Opening the Book at Elgin Vintners
Friday 6 April 2018
I had wanted to visit Elgin Vintners for a while. It was in early December when I last visited the Elgin Valley to taste at South Hill Vineyards, Oneiric Wines, Highlands Road Estate, Paul Wallace Wines and Hannay Wines. A couple of hours unexpectedly opened up and I sought out Elgin Vintners but couldn’t find the farm. I was better prepared today, for my mini Elgin wine tour, as I made prior arrangements to visit (though open from 10.00 am to 4.00 pm on weekdays for tasting, weekends by appointment). Even so, my trusty satnav took me down a leafy lane off Appletiser Road – the sign said Elgin Country Learning – that was a kilometre ahead of the main entrance.
The Elgin Valley is one of my favourite wine growing areas. Just an hour from Cape Town, it may not have the tourist cachet of Stellenbosch or Franschhoek but any wine enthusiast will know how special the elegant wines of the Valley are. I adore the intimate countryside of rolling hills and their patchwork of orchards and vines that has ebbed and flowed over recent decades as profitability has swung from one to the other and back again. Having made my way down the narrow winding road, Elgin Vintners was well marked by a sign and banner in distinctive brand orange. The colouring is from the orange pincushion Proteas that surround the farm.
‘Vintner’ is an uncommon name for a wine estate. I can think of no other as I write (though I am sure it is not unique in South Africa). The term means ‘wine merchant’. The name reflects the cooperative origins and history of the farm that is made up of a partnership of 6 family winegrowers, unusually aided by 6 winemakers. There’s an extended family community too with over 50 homes for farm workers, with a school for their children and an old age home for long-serving employees. Some 80 hectares of the 800 hectare property are under vine. All the big name red and white cultivars are grown in this cool climate farm, including some less frequently planted ones such as Sémillon, Riesling, Viognier and Malbec.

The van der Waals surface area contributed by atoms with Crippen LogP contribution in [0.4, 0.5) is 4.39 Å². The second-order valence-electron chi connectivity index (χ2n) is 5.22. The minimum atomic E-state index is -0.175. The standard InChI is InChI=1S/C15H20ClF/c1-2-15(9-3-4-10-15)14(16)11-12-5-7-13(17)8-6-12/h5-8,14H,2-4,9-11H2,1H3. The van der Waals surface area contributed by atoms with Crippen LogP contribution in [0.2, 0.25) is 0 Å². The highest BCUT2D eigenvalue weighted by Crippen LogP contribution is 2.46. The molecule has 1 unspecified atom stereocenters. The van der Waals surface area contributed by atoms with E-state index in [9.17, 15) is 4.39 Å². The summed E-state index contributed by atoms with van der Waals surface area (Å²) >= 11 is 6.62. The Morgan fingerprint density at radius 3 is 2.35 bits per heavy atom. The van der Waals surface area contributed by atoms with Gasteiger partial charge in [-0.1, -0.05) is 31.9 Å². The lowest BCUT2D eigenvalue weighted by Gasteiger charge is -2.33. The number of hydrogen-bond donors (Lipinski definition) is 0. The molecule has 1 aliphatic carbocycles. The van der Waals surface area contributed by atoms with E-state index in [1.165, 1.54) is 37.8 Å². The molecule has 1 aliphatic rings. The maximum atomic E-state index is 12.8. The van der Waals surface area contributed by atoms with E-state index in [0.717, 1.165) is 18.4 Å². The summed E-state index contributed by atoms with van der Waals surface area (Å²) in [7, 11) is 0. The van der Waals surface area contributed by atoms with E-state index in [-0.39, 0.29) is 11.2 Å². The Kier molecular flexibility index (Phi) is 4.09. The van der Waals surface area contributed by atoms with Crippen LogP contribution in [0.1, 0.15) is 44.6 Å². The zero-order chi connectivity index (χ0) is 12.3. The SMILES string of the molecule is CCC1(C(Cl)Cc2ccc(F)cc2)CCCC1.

The Tasting Room is in the magnificent old (1927) Ridgelands homestead that has recently been opened for tasting. The elegant Sir Herbert Baker designed building, overlooking magnificent landscaped gardens and swimming pool, doubles as a luxury hotel with 5 bedrooms for guests. There’s tennis, mountain biking, trail running and a farm walk too for the active visitors. The building and surrounding, manicured orchard landscape reminds me very much of my childhood in Southern England. I was brought up in the apple, pear and plum growing counties of Sussex and Kent and so have always felt at home in the Elgin Valley. Coincidentally, my family home also was used as a hospital for soldiers injured during the Second World War.
My tasting host was the cheerful Leezan, an accountant by profession and who had returned just a month ago from Zanzibar. The first wine of the tasting was the Sauvignon Blanc in elegant new ‘EV’ bookplate logo. This has largely replaced the previous ‘open book’ label design. The book theme remains though. Elgin Vintners pride themselves on being ‘Publishers of Fine Wine’ with each vintage being a new ‘Edition’. The shiny pale wine, made from grapes sourced from 3 vineyards that differ in terroir, was classic cool climate Elgin Sauvignon Blanc. Delicate notes of kiwi, green fig and grapefruit showed underlying aromas of warmer pineapple and citrus to give good complexity on the nose. The acidity was bright to give a clean mouthfeel and a decent length.